Artist Profile: Salt Lake
Colleen Howe:Total Immersion
Crossing Over from Pastel to Oil
I'm going back to using oils. Totally immersing myself. It is how I've always approached my art. I don't know any other way to go about it," says Colleen Howe, a Salt Lake City artist best-known for her work in pastel "I am going on a journey. I'm not giving up on pastels. I'm evolving, hopefully in the right direction. Immersing myself in oil painting is something I have to do." Howe's immersion in oil comes at a time when she is becoming recognized nationally as a pastel artist. A gallery owner in Laguna Beach mentioned Howe to me in October, 2007. "She is terrific. I think that her pastels are in a league with Albert Handel and a few others. And she's from Utah, Dude." When I tell Colleen about the gallery owner's comment she is honestly pleased and almost blushes.
Art Professional Spotlight
A Community Organizer
The Salt Lake Art Center's Heather Ferrell
by Shawn Rossiter |
photos by Shalee Cooper
Heather Ferrell would like to get to know you. The new director of the Salt Lake Art Center says she's a very social person, and hopes that as people come to the Art Center they will pop their head into her office and introduce themselves. Ferrell took over in July, filling the vacancy created by Ric Collier's departure last fall, and she looks forward to the opportunities her new position will give her to engage with individuals and groups in the community.
Ferrell grew up in the Rocky Mountains. She was born in Boise, Idaho and, when her mother married a second time, moved with her to Utah. They lived in the Highland/Alpine area and Ferrell attended American Fork High School. She was the first in her family to go to college and attended Utah State University, a state school where she could afford to pay her own way. Working at the Nora Eccles Harrison Museum of Art gave Ferrell her first museum experience. When she graduated from USU with a dual emphasis in Photography and in Art History, Ferrell had two promising graduate school options: continue her studio work in Photography at the Cranbook Academy of Art in Detroit, or pursue an Art History degree at Case Western Reserve in Cleveland.
by Geoff Wichert
In Utah, artists divide themselves into a variety of sub-categories according to where they live, the mediums they use to make art, and their loyalties to various historical art movements. None of these choices is without controversy. One of the more interesting but less well-known choices is strategy, which explains many of the observable differences and some not-so-obvious distinctions between works that may hang side by side discordantly. Several recent exhibitions featuring particularly prolific, or at least active, painters point up some of their differences and some natural affinities between them. For whatever reasons, this fall season has seen some of the same painters appear at the Phillips, Palmer, and Saltgrass Galleries in Salt Lake, and at the Springville Museum, the Central Utah Art Center (CUAC), and Snow College’s Art Gallery further south. The opportunity to see several works by the same artist in different contexts goes far towards revealing the individual strategies underlying the various results.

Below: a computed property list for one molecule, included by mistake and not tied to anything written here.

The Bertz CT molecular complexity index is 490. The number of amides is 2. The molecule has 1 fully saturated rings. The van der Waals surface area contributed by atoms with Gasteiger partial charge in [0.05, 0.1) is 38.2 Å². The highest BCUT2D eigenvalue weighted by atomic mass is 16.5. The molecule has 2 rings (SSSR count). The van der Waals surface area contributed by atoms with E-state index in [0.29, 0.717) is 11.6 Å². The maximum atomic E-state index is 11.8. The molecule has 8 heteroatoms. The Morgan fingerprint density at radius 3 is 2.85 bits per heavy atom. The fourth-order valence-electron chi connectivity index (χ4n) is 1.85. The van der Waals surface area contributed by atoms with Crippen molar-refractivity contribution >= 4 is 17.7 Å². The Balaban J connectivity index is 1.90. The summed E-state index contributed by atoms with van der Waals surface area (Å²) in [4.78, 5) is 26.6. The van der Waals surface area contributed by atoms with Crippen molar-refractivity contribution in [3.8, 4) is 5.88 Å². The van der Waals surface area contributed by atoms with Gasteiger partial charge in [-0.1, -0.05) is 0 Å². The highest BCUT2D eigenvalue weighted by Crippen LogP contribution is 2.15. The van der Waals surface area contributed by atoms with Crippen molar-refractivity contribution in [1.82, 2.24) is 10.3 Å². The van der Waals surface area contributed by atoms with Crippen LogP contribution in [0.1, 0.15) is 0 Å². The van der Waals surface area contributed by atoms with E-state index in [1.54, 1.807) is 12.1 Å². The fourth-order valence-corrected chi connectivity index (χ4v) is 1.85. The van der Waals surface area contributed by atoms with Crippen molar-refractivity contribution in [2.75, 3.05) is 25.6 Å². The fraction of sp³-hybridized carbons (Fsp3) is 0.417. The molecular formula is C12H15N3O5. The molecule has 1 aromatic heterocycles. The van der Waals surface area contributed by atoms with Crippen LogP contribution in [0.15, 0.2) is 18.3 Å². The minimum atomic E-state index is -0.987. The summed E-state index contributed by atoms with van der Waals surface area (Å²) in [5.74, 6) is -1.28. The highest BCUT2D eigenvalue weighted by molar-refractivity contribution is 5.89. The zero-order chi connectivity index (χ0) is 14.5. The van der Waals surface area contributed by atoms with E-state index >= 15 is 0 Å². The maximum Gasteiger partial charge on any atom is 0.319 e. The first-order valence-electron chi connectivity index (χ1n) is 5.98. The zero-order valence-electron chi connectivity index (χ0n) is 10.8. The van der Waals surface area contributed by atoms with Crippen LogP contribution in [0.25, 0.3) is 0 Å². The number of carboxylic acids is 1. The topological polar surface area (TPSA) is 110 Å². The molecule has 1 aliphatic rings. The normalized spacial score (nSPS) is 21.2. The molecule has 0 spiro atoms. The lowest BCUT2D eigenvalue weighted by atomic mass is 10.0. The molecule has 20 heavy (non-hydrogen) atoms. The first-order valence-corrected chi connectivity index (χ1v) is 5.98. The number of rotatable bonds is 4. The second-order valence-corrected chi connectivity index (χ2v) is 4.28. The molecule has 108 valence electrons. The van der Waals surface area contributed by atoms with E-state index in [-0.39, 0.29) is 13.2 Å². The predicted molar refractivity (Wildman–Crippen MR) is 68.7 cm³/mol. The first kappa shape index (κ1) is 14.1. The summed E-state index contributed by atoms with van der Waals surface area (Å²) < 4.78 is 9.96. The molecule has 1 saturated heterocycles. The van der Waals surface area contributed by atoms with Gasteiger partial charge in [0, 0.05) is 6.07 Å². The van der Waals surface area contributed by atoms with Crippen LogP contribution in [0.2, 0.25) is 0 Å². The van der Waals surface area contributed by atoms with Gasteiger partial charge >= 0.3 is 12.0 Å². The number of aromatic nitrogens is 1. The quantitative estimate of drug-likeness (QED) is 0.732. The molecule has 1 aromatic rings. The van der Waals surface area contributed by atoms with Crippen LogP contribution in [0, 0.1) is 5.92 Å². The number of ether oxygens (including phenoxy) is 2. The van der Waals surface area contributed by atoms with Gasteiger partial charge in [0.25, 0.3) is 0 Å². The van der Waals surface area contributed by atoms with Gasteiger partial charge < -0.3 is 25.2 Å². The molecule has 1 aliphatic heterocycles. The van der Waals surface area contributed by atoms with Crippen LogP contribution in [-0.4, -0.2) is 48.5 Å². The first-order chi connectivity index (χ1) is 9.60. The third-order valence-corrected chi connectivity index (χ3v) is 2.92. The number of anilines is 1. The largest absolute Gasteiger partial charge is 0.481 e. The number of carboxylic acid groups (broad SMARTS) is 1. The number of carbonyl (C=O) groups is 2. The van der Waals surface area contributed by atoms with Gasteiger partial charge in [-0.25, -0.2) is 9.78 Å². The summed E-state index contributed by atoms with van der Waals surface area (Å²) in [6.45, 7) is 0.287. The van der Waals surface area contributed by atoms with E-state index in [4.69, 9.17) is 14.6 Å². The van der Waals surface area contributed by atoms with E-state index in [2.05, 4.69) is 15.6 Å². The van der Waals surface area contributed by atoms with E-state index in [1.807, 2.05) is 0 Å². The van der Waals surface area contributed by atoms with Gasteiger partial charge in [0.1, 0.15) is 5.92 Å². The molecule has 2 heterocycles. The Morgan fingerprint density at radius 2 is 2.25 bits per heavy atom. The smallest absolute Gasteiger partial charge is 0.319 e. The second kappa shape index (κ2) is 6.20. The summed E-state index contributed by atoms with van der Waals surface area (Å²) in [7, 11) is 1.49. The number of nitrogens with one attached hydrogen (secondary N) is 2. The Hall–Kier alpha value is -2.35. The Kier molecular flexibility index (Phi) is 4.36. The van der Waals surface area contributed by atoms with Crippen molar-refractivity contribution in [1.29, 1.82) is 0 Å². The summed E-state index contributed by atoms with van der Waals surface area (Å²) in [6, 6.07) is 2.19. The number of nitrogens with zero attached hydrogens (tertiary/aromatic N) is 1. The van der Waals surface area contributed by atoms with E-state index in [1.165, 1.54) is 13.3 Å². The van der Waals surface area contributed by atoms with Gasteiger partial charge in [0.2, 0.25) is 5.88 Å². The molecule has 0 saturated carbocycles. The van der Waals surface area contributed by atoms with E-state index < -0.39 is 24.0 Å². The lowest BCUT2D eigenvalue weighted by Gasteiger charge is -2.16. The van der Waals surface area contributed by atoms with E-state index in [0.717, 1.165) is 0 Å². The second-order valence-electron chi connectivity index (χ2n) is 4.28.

Just what strategies are available to artists remains an open question. Indeed, the still inflammatory differences between traditional or conventional art and much (though by no means all) modern art are largely matters of strategy. According to one highly influential art historian, Ernst Gombrich, the story of art (which was the title of one of his books) is the story of mankind’s efforts to understand the mechanism of visual perception. Within this one unifying strategy he observed many tactics -- from the invention of perspective and the grading of tonality to the study of underlying structure and physiognomy -- that climaxed in the nineteenth century with the ability to render a convincing copy of the visual field. Since then, artists have searched for a new strategy, or strategies, with which to approach their easels. If Gombrich is right, the division in play between conservative and radical artists is that the former, to borrow the words of Mozart, don’t want to do it differently, but would rather do it better, while the latter are all searching as individuals to discover the new dominant strategy, or to lead, however briefly, the expedition to discover it, or at least to cast an historically memorable vote on the final direction.